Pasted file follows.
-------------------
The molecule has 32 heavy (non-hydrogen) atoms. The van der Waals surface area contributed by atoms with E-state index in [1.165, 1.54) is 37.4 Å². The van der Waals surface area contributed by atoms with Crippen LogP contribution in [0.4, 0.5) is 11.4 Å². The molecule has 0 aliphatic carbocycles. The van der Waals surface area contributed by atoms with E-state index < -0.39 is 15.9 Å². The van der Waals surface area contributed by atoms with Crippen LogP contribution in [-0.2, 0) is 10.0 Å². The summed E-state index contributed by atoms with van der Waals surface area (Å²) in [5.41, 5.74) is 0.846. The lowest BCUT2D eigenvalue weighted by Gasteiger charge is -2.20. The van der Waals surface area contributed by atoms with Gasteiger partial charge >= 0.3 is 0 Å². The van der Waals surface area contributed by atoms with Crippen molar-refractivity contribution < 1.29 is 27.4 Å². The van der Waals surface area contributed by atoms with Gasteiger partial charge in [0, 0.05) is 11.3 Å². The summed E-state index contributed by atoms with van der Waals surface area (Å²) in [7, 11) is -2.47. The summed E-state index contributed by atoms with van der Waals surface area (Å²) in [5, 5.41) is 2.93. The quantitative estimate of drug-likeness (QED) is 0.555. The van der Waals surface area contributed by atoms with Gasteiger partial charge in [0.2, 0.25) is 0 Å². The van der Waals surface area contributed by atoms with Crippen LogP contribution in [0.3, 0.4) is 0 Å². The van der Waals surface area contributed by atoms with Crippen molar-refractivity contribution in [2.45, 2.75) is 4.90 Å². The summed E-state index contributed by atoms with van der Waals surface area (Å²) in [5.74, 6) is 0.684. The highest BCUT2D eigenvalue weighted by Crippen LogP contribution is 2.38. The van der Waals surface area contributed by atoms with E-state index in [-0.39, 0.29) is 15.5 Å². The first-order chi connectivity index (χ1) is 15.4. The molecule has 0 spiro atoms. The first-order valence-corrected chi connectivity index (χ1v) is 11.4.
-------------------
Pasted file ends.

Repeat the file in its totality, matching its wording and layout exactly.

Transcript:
The molecule has 32 heavy (non-hydrogen) atoms. The van der Waals surface area contributed by atoms with E-state index in [1.165, 1.54) is 37.4 Å². The van der Waals surface area contributed by atoms with Crippen LogP contribution in [0.4, 0.5) is 11.4 Å². The molecule has 0 aliphatic carbocycles. The van der Waals surface area contributed by atoms with E-state index < -0.39 is 15.9 Å². The van der Waals surface area contributed by atoms with Crippen LogP contribution in [-0.2, 0) is 10.0 Å². The summed E-state index contributed by atoms with van der Waals surface area (Å²) in [5.41, 5.74) is 0.846. The lowest BCUT2D eigenvalue weighted by Gasteiger charge is -2.20. The van der Waals surface area contributed by atoms with Gasteiger partial charge >= 0.3 is 0 Å². The van der Waals surface area contributed by atoms with Crippen molar-refractivity contribution < 1.29 is 27.4 Å². The van der Waals surface area contributed by atoms with Gasteiger partial charge in [0, 0.05) is 11.3 Å². The summed E-state index contributed by atoms with van der Waals surface area (Å²) in [7, 11) is -2.47. The summed E-state index contributed by atoms with van der Waals surface area (Å²) in [5, 5.41) is 2.93. The quantitative estimate of drug-likeness (QED) is 0.555. The van der Waals surface area contributed by atoms with Gasteiger partial charge in [0.2, 0.25) is 0 Å². The van der Waals surface area contributed by atoms with Crippen LogP contribution in [0.3, 0.4) is 0 Å². The van der Waals surface area contributed by atoms with Crippen molar-refractivity contribution in [2.45, 2.75) is 4.90 Å². The summed E-state index contributed by atoms with van der Waals surface area (Å²) in [5.74, 6) is 0.684. The highest BCUT2D eigenvalue weighted by Crippen LogP contribution is 2.38. The van der Waals surface area contributed by atoms with E-state index in [-0.39, 0.29) is 15.5 Å². The first-order chi connectivity index (χ1) is 15.4. The molecule has 0 spiro atoms. The first-order valence-corrected chi connectivity index (χ1v) is 11.4.